How long does a judgment lien last in Florida?Some liens on real estate, such as a mortgage, remain a lien until the underlying debt is paid. There is a time limit on judgment liens. The statute of limitations for collecting a debt in Florida is 20 years. A judgment lien on Florida property based on an underlying money judgment expires 10 years after a certified copy of the judgment is recorded in the county where the property is situated. A creditor can re-record the judgment and extend the lien for an additional 10 years, not to exceed the 20 year life of the underlying judgment. See, Section 55.10. If the creditor does not re-record the judgment according to statutory procedures the Florida judgment lien automatically expires after ten years.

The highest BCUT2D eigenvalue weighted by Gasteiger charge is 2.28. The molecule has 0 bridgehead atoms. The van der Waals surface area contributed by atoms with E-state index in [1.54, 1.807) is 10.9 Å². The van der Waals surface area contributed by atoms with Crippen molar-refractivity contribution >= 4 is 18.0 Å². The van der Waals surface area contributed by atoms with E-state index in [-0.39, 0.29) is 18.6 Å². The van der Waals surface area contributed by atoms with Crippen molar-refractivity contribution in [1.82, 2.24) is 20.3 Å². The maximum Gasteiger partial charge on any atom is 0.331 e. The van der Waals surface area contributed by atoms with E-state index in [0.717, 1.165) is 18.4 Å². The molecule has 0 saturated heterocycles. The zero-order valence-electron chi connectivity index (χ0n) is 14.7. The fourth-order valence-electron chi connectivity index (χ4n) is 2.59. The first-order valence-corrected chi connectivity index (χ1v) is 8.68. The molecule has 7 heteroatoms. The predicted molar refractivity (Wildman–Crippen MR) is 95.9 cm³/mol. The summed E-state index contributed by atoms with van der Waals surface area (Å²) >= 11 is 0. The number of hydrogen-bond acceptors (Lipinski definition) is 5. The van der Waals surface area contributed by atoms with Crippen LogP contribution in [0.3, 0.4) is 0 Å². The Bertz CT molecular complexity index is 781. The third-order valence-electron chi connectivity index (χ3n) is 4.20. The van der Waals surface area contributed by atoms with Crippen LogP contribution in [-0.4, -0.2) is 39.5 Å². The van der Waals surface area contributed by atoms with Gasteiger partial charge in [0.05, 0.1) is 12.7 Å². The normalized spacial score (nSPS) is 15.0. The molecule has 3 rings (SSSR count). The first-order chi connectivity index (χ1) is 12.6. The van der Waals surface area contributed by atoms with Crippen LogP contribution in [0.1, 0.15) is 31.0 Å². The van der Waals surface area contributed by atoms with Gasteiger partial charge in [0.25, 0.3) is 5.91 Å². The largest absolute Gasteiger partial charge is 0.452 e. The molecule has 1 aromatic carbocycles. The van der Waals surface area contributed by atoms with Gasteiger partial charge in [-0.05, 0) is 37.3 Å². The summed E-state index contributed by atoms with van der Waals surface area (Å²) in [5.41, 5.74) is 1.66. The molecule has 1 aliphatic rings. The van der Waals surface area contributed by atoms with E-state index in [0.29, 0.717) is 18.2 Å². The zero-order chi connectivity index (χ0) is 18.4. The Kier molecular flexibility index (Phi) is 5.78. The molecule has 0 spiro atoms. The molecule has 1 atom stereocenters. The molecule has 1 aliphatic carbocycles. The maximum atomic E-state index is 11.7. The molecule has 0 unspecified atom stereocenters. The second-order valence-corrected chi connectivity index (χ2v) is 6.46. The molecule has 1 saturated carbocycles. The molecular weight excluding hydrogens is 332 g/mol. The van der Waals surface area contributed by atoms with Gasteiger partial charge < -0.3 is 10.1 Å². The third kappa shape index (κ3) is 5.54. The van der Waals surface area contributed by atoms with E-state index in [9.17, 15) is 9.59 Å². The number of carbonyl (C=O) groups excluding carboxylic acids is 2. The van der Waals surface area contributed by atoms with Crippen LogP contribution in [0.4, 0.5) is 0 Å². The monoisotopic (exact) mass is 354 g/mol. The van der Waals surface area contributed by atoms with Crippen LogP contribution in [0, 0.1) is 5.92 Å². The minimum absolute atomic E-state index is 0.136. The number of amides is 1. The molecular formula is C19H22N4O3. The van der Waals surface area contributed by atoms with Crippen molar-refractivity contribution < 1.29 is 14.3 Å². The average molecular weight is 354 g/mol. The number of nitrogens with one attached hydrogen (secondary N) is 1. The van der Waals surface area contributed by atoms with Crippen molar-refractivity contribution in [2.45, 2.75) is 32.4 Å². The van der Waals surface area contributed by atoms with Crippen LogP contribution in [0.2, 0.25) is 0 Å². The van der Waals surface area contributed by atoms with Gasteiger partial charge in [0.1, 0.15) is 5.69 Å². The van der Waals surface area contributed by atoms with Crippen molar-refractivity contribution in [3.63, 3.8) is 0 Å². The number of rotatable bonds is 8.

Does a judgment become a lien on a Florida homestead?Judgment liens do not attach to homestead property. The Florida Constitution provides homeowners broad protection from civil money judgments. A recorded certified judgment does not create an automatic lien on the real property that the judgment debtor owns and occupies as his primary Florida residence. The properly recorded certified judgment automatically attaches to a homestead property if and when the debtor moves out of the property or otherwise abandons the property as his primary residence.
How to get rid of a judgment?There are only four ways to get rid of a judgment:
- Pay the judgment in full.
- Settle the judgment with the creditor.
- Discharge the judgment in bankruptcy (Chapter 7 or Chapter 13 for individuals).
- Wait out the twenty year life of the judgment.
Last updated on August 30, 2020